Thursday, January 27, 2011

Some Don’t Miss Comments on the PCEHR Post. These Are The Best Ever!

As I note the commenters on this post are trying to do me out of a job!

Click here and get the real lowdown on how things are working and why the PCEHR project is a disaster waiting to happen.

http://aushealthit.blogspot.com/2011/01/pcehr-seems-to-be-still-lacking-real.html#comments

To those providing the input - thanks and keep it coming!

Enjoy (and quietly cry into your beer)!

David.

8 comments:

Addinall said...

Sorry readers, this has been broken into parts to fits the BLOG entry limit. Apologies David.



I have to take umbrage at the direction evident in the Australian Aging Agenda. viz.
http://www.australianageingagenda.com.au/2012/01/25/article/Telehealth-pilots-showcase-the-NBN/CATJJNSYIS.html

"Telehealth pilots showcase the NBN

By Stephen Easton
Six months after the introduction of new Medicare rebates and incentive payments to encourage the take-up of video consultations in health and aged care, the government now wants to stimulate the use of in-home telehealth technology - but only where it shows off the value of the National Broadband Network."

That astounds me! eHealth is so very important and good, and POSSIBLE, but only where the goodly hand of the NBN has touched. The failing eHealth initiative (only a few BILLION) has now been 'tied' to the acceptance of the NBN (another fifty BILLION or so), so that if one critices ANY of the government ITC practices or principles, one condems the aged and cancer patients to years of dreadful suffering. I am actually quite dismayed that people from the clinical side of this debate, and those in my industry, ITC, can lower the debate concerning better patient out comes to this level of political spin.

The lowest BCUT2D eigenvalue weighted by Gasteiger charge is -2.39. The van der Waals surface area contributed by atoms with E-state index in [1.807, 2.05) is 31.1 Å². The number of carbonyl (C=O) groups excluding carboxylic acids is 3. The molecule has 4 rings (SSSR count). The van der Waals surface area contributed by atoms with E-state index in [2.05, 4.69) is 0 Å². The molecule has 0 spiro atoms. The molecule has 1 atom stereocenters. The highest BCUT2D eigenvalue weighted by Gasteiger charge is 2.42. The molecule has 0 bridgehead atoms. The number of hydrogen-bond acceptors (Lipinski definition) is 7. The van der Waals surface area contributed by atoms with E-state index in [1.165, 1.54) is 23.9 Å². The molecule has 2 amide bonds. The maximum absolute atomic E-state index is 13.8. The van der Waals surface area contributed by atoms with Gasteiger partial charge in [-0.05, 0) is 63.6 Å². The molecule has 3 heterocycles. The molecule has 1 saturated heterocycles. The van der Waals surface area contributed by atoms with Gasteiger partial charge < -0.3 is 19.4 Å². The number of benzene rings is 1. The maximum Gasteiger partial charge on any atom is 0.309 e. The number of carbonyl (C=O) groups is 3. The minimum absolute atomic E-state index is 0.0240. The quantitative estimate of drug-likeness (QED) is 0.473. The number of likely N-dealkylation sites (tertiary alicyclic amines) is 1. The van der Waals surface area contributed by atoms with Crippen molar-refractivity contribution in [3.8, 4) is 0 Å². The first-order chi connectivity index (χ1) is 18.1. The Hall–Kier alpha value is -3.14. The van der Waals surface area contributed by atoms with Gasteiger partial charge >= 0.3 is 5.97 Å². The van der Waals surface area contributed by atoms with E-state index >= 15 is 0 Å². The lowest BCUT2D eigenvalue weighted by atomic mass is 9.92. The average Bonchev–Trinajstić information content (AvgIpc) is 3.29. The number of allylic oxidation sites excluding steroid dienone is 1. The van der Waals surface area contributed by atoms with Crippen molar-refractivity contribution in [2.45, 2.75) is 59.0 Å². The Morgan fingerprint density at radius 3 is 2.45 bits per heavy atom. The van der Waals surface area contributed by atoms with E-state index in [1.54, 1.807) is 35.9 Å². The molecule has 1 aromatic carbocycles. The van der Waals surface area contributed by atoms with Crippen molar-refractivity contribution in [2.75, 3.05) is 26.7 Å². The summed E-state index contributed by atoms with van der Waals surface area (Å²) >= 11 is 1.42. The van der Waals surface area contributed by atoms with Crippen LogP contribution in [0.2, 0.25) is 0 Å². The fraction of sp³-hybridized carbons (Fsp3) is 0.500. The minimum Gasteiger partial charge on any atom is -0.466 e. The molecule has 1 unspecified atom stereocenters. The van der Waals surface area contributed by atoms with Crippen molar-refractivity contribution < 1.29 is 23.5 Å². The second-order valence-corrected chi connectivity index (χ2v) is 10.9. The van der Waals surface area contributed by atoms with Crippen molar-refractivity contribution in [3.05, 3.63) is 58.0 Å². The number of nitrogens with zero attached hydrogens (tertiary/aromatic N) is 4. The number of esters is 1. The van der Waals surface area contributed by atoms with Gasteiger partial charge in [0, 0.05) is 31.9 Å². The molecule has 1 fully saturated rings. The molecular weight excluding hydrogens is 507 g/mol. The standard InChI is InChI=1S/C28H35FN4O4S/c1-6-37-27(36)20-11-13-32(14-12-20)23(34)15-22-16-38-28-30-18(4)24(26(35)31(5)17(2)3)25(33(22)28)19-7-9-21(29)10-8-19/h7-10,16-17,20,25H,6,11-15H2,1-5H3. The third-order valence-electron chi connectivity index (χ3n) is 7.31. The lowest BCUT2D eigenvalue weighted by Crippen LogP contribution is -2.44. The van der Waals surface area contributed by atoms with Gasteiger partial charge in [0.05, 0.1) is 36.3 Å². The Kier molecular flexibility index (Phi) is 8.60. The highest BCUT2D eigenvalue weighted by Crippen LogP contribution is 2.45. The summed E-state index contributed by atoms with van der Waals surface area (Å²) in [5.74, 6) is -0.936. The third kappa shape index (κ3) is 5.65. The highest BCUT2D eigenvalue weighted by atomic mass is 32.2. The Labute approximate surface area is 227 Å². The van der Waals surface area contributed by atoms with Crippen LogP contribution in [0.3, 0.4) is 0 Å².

ibid.

"Over the weekend, a joint ministerial statement announced a further $20.6 million to fund pilot projects, in areas where the NBN has already been rolled out, which demonstrate how in-home technology can improve aged care, palliative care and cancer care.
Each two-year project will receive roughly $1 million to $3 million, starting from 1 July, to provide in-home telehealth services such as monitoring vital signs remotely, medical consultations and help with general healthy living.
According to the announcement, last July's introduction of Medicare rebates and incentive payments for telehealth has seen more than 7,000 video consultation services provided by over 1,200 clinicians around Australia, mostly to rural and remote areas.
But while the incentive payments encourage residential aged care providers and doctors to buy video consultation equipment, no new Medicare rebates were introduced for consultations between GPs and nursing home residents, depsite longstanding difficulties in getting GPs to attend aged care faciltiies.

For his part in Sunday's joint ministerial annoucement, Minister for Mental Health, Ageing and Social Inclusion Mark Butler said it was older Australians who stood to gain the most from in-home telehealth technologies.
“As we age, health issues tend to be more prevalent and we’re much more likely to require care and support from a wider range of health professionals,” Mr Butler said.
“Expanding telehealth services to older Australians still living in their own homes will help health professionals identify potential health problems earlier, reduce the need for older Australians to travel to receive treatment and increase access to healthcare services and specialists.”"
(cont.)

Addinall said...

Part 2.


Nice in theory. I have worked for the Menzies School of Health Research and also in remote aboriginal communities (providing networks) so I understand that a remote video link can be quite handy at times, although, from experience I noted that most clinicians would rather see the patient for fairly obvious reasons.